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Lost Judgment review for PS5/4, Xbox Series X/One


Platform: PS5
Also On: PS4, Xbox Series X, Xbox One, Stadia
Publisher: SEGA
Developer: Ryu Ga Gotoku Studio
Medium: Digital/Disc
Players: 1, 2 (mini-games only)
Online: Leaderboards
ESRB: M

When the town of Ijincho was announced as the setting of the 8th Yakuza title, players would wonder if they would ever be able to freely brawl in this new region given the series was in the middle of transitioning to a turn based RPG. Sparks of hope were found when a sequel of the Judgment (A Yakuza side series) was announced on the appropriately dubbed “Judgment Day” and the trailer featured landmarks from the fictional Yokohama town which was the main setting of Yakuza: Like a Dragon.

Lost Judgment once again places you in the control of leather clad detective Takayuki Yagami. After vindicating himself in his first adventure, Yagami has not returned to practicing law and continues to be a detective in the fictional red light district of Kamurocho. While the town has gotten rougher due to greater events which occurred in the latest entry of the main series, the demand for detective work did not increase in relation. Opting to assist some friends in setting up their detective agency in Ijincho, he would find himself embroiled in a case involving bullying in schools and it’s long lasting ramifications.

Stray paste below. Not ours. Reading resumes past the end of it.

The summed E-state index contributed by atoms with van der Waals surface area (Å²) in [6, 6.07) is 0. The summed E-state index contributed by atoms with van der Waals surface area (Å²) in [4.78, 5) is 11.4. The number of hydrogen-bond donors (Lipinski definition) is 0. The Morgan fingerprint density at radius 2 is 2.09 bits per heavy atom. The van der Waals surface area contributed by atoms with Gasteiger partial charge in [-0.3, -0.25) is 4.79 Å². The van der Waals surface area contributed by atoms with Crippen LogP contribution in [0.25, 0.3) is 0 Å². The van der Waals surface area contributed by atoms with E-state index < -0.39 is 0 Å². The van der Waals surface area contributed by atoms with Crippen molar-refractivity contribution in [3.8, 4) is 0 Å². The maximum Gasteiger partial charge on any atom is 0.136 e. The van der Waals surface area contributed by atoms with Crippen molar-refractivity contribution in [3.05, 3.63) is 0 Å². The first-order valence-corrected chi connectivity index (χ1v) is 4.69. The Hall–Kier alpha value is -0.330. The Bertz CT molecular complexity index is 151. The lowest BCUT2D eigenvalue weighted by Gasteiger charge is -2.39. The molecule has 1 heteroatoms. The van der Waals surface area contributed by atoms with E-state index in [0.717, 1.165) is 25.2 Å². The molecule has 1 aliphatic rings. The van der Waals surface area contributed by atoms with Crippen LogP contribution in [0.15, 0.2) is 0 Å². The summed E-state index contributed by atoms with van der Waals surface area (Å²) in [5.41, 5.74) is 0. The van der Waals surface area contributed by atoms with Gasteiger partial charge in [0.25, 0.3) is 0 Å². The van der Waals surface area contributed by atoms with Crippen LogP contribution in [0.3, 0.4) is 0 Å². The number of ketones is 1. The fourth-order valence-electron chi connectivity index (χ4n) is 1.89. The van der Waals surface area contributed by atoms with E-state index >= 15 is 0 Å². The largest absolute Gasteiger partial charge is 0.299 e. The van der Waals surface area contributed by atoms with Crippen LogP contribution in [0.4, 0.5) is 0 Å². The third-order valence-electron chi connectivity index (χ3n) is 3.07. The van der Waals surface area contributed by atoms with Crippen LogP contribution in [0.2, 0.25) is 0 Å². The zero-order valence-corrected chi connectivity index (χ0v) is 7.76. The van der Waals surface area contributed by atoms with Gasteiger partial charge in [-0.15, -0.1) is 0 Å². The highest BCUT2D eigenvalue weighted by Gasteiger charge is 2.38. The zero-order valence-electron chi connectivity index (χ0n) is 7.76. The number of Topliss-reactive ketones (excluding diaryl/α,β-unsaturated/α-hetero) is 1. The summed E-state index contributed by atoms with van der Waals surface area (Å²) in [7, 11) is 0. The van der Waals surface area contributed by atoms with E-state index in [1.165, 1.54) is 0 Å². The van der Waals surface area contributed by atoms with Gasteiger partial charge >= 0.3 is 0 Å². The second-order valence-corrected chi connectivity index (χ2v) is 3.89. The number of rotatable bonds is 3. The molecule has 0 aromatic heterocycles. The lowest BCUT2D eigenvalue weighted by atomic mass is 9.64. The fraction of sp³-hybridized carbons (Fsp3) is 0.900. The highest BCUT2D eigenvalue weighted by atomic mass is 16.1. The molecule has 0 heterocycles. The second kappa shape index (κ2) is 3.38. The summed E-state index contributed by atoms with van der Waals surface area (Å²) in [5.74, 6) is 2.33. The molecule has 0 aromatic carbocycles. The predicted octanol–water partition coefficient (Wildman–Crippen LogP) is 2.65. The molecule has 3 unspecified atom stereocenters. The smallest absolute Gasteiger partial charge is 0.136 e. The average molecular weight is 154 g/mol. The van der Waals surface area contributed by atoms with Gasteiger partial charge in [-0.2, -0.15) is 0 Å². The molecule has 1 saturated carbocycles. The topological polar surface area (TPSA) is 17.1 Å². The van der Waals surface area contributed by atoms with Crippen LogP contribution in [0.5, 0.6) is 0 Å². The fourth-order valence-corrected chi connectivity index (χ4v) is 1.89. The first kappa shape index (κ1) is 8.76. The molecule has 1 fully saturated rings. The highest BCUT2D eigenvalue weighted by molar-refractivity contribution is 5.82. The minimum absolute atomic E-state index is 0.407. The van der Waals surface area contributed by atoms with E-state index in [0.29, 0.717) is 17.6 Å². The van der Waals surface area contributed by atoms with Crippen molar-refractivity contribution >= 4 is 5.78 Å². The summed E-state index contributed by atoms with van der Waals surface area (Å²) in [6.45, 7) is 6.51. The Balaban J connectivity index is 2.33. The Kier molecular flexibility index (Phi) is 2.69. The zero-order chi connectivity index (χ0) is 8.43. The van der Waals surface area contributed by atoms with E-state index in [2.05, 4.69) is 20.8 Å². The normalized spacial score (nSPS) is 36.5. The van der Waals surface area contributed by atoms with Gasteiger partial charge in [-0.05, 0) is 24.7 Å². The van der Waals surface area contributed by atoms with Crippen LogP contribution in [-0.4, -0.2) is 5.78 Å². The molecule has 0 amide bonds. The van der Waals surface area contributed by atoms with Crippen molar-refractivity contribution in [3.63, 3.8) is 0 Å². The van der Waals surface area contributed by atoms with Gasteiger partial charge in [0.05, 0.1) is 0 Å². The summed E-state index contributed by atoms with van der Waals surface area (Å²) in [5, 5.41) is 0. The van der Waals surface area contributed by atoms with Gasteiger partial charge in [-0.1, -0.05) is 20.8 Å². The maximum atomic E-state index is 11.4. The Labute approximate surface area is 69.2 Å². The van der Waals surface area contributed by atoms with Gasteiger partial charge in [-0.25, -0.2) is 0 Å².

While players will have to partake in plenty of fisticuffs, Judgment is technically a detective title and you will be tasked to do plenty of investigating. The investigations will have you finding clues in environments to build up evidence to present to witnesses to get you closer to the truth. Additional activities will include interviews, photographing people or objects of interest, tailing or chasing suspects, even less than legal activities such as breaking and entering. These activities that were present in the previous entry are tweaked and refined in the sequel. The observation sections can still be rather obtuse forcing players to scan everything hoping for a hit, this is mitigated with a clue system which can trigger an inner monologue providing what should be focused on. Also another annoying aspect of the observation section was removed as cats are no longer hidden in these parts, meaning you won’t be driven mad by constant meowing if you are stuck in these sections.

Tailing missions are less frequent in this entry, but when you do partake in them the game is less hand holding in these activities with less highlighting of hiding places. The ability to “act natural” for a limited time when spotted was added to your repertoire making tailing a bit natural. Chases are also modified in that both the chaser and chasee’s health bars act as a stamina meter and when completely drained the chase will end with either the subject being captured or getting away, which is a preferred change. The oddest exclusion is the removal of bonuses for asking the “right” questions in interrogations and interviews. This feature that was present in the first entry incentivized presenting the right evidence and not choosing the